Curiosity leads to computer science master’s degree program

A picture of Daniel De Leon.

By Andrew Mobbs. Photos by Chance Saechao.

Once thinking he’d never study at a university, Daniel De León has been engaged in some deep learning for the past five years. Today he is a master’s student in computer science at Oregon State University and a GEM Fellow with a stack of internships under his belt.

“I graduated high school not focusing on any sort of schooling whatsoever,” De León said.

Still, in an attempt to find some direction post-high school, he enrolled at Cabrillo Community College near his home in Santa Cruz, California, and took what would become a crucial intermediate algebra class.

“The instructor for the first time treated me as an adult. I think that, along with how he taught the math, just changed something for me. It gave me a whole new perspective on math,” he said.

Working two jobs, De León took trigonometry and calculus classes with his instructor’s encouragement. Because his classmates were studying engineering, he decided to take introductory engineering and physics courses, which proved to be meaningful academically and personally. 

“My parents are in a trio. They play Mexican music. I was always very subjectively into music and audio,” De León explained. “So, when it came to physics, we learned about audio objectively. The science behind audio and the acoustics blew my mind!”

De León stayed on at Cabrillo to take more engineering and programming classes and assist a circuits class taught by Carlos Figueroa, his first physics instructor, who encouraged him to keep learning.

“He was a big inspiration in my life, seeing that he was a Chicano Mexican-American in STEM,” De León said.

In 2017, De León was accepted as an undergraduate engineering student at Cal Poly. He then obtained a Research Experience for Undergraduates internship with the Monterey Bay Aquarium Research Institute, applying his programming skills to analyze the acoustics of whale sounds. This inspired him to pursue computer engineering.

“That opportunity was really impactful in my life, classifying blue whale and fin whale calls using machine learning. I had never seen machine learning. I basically got to open my eyes to what machine learning, deep learning was,” he said. 

De León then joined the Society for Advancement of Chicanos/Hispanics and Native Americans in Science. He presented a poster on his whale acoustics research at the national SACNAS conference in Salt Lake City, gaining the attention of a Google journalist who noticed he had used TensorFlow software for the deep learning aspects of his project. Consequently, he was profiled in a five-minute documentary from Google’s “Search On” series.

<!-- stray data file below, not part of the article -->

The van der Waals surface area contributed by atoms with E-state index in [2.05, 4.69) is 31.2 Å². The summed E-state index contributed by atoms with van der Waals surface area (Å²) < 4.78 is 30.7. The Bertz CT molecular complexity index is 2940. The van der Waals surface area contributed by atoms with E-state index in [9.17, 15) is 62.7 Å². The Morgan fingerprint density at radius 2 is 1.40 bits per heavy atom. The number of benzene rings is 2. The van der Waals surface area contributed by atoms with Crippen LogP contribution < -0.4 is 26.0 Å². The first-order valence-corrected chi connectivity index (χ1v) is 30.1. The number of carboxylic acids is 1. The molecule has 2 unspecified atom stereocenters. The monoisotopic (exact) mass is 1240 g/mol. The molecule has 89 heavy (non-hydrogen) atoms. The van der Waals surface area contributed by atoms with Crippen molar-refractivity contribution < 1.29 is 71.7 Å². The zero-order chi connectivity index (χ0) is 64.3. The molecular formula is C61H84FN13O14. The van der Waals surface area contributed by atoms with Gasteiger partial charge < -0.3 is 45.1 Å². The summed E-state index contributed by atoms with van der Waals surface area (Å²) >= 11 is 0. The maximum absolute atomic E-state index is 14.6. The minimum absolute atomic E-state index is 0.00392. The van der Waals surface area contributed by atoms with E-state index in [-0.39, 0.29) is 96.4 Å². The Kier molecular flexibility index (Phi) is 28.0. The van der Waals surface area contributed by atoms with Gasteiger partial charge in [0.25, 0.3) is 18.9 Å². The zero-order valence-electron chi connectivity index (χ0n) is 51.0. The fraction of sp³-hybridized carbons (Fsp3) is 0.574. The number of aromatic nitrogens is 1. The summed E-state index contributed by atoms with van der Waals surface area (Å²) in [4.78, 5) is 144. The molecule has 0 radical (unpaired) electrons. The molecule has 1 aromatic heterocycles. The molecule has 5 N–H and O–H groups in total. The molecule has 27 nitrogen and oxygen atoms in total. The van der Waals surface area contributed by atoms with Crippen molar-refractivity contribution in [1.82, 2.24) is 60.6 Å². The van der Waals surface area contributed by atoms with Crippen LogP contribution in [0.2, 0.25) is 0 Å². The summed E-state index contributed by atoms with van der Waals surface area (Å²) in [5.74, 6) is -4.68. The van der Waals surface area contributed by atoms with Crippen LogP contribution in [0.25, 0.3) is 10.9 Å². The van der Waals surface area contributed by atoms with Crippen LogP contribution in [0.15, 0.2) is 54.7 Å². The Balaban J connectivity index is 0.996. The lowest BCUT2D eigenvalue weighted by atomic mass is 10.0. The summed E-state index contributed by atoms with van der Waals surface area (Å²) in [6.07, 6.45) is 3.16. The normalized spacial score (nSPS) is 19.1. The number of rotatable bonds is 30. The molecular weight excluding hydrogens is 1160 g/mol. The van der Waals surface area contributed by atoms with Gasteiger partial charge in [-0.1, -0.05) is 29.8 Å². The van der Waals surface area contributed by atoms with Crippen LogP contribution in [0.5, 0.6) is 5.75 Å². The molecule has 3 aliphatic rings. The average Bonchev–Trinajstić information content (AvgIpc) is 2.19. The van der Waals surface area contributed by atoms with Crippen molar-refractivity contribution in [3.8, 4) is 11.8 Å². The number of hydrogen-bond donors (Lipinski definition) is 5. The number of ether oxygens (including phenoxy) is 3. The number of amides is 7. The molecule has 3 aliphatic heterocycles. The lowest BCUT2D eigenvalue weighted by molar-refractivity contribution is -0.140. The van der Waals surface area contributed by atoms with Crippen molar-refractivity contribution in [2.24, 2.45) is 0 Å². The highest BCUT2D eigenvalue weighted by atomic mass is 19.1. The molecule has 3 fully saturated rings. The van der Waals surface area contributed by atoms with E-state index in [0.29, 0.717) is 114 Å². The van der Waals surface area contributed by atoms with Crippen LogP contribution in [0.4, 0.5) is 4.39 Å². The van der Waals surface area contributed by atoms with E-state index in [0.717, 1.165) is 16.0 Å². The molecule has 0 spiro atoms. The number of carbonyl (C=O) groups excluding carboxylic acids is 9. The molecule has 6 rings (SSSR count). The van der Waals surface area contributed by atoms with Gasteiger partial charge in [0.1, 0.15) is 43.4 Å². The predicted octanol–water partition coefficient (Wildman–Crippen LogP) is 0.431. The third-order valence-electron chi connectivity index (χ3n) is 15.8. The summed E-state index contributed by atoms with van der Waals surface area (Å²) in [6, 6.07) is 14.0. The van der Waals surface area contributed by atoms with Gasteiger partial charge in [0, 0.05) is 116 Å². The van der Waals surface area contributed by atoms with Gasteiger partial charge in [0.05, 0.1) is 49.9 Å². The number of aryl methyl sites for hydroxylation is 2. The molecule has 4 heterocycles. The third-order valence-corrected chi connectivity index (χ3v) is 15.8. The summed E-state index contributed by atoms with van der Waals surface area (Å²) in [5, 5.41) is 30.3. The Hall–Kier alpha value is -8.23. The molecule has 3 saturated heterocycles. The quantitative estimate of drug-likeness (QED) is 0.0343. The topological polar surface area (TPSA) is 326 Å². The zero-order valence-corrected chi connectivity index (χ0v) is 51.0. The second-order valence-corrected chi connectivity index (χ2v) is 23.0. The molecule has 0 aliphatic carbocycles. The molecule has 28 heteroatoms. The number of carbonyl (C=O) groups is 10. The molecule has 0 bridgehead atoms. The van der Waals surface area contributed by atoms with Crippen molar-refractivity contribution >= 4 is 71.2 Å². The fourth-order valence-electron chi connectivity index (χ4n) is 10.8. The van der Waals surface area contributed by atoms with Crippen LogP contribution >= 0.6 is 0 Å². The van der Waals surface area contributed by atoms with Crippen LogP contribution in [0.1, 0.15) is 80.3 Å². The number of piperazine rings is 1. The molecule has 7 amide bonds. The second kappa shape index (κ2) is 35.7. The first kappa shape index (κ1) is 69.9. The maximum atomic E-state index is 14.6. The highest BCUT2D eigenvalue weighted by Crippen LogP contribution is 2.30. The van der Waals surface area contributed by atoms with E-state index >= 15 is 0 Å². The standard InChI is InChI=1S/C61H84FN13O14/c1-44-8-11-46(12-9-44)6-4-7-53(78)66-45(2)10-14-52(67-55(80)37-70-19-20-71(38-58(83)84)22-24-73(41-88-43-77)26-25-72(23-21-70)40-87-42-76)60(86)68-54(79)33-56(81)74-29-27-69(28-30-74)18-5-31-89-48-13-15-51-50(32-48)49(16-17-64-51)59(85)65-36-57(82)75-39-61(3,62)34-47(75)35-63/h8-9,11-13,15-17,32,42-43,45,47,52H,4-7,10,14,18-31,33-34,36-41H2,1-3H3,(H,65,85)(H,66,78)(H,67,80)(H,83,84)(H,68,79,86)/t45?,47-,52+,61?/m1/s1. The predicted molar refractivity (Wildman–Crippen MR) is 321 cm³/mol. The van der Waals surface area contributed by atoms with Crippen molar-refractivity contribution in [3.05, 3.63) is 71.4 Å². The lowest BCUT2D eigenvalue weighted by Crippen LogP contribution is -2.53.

“That experience really showed that, regardless of your background, you can follow your curiosities,” De León said.  

De León’s curiosities led him to three internships with Intel Corp. from 2018 to 2020 — first, working with field programmable gate array circuits in Chandler, Arizona; next, testing engineering product prototypes in Hillsboro; and finally, working virtually on artificial intelligence applications with the company’s San Jose, California, campus. Intel was also important in another way.

“Intel was the real reason why grad school became a possibility,” De León said. 

Intel is De León’s corporate sponsor for his GEM Fellowship, through which a business and a university help fund graduate studies. Cue Oregon State’s David Mellinger, associate professor and senior researcher at the Hatfield Marine Science Center in Newport, who had also worked at MBARI before De León. Mellinger, who applies machine learning and deep learning to underwater audio recordings, is one of De León’s two faculty mentors. The other is Patrick Donnelly, assistant professor of computer science at OSU-Cascades and supervisor of the Soundbendor Lab, who applies deep learning to sound and music. Donnelly is also interested in bioacoustics, and all three collaborate on research.

“My project kind of combines these two forces of computer science with the application in bioacoustics,” De León said. 

Capping off his first year of graduate school, De León completed a research and development internship with Lam Research to explore the possibilities of deep learning models in the production of silicon wafers. Additionally, he is the grad chair for the Oregon State SACNAS chapter, recruiting graduate students to the organization and mentoring undergraduates, especially from underrepresented groups, on what graduate school is, how to apply, and tips to be successful. He also taught coding to Latino high school students in Mariachi STEAM’s #CovidCorridos workshop in the summer of 2020.

With all his experience, De León, who expects to graduate in 2022, will have numerous options. Initially, he plans to go into industry, but he hasn’t ruled out obtaining a doctorate. He’s sure about one thing, though: 

“I don’t ever want to stop learning.”

Dec. 14, 2021